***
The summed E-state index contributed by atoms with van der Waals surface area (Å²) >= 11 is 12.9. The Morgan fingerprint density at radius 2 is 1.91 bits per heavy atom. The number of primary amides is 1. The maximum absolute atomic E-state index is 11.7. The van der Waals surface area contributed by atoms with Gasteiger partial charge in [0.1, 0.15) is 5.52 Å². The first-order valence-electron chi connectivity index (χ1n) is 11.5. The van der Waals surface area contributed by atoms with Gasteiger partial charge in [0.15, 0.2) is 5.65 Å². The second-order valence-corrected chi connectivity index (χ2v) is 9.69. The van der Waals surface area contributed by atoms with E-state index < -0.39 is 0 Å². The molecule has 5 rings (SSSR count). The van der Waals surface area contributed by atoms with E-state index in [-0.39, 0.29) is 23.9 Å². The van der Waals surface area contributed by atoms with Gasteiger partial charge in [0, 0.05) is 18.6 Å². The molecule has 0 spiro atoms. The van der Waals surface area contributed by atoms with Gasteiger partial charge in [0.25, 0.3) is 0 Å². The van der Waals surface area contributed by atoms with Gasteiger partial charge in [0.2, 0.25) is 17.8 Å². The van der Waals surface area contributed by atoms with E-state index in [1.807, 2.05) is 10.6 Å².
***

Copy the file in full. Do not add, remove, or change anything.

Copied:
The summed E-state index contributed by atoms with van der Waals surface area (Å²) >= 11 is 12.9. The Morgan fingerprint density at radius 2 is 1.91 bits per heavy atom. The number of primary amides is 1. The maximum absolute atomic E-state index is 11.7. The van der Waals surface area contributed by atoms with Gasteiger partial charge in [0.1, 0.15) is 5.52 Å². The first-order valence-electron chi connectivity index (χ1n) is 11.5. The van der Waals surface area contributed by atoms with Gasteiger partial charge in [0.15, 0.2) is 5.65 Å². The second-order valence-corrected chi connectivity index (χ2v) is 9.69. The van der Waals surface area contributed by atoms with E-state index < -0.39 is 0 Å². The molecule has 5 rings (SSSR count). The van der Waals surface area contributed by atoms with E-state index in [-0.39, 0.29) is 23.9 Å². The van der Waals surface area contributed by atoms with Gasteiger partial charge in [0, 0.05) is 18.6 Å². The molecule has 0 spiro atoms. The van der Waals surface area contributed by atoms with Gasteiger partial charge in [0.25, 0.3) is 0 Å². The van der Waals surface area contributed by atoms with Gasteiger partial charge in [0.2, 0.25) is 17.8 Å². The van der Waals surface area contributed by atoms with E-state index in [1.807, 2.05) is 10.6 Å².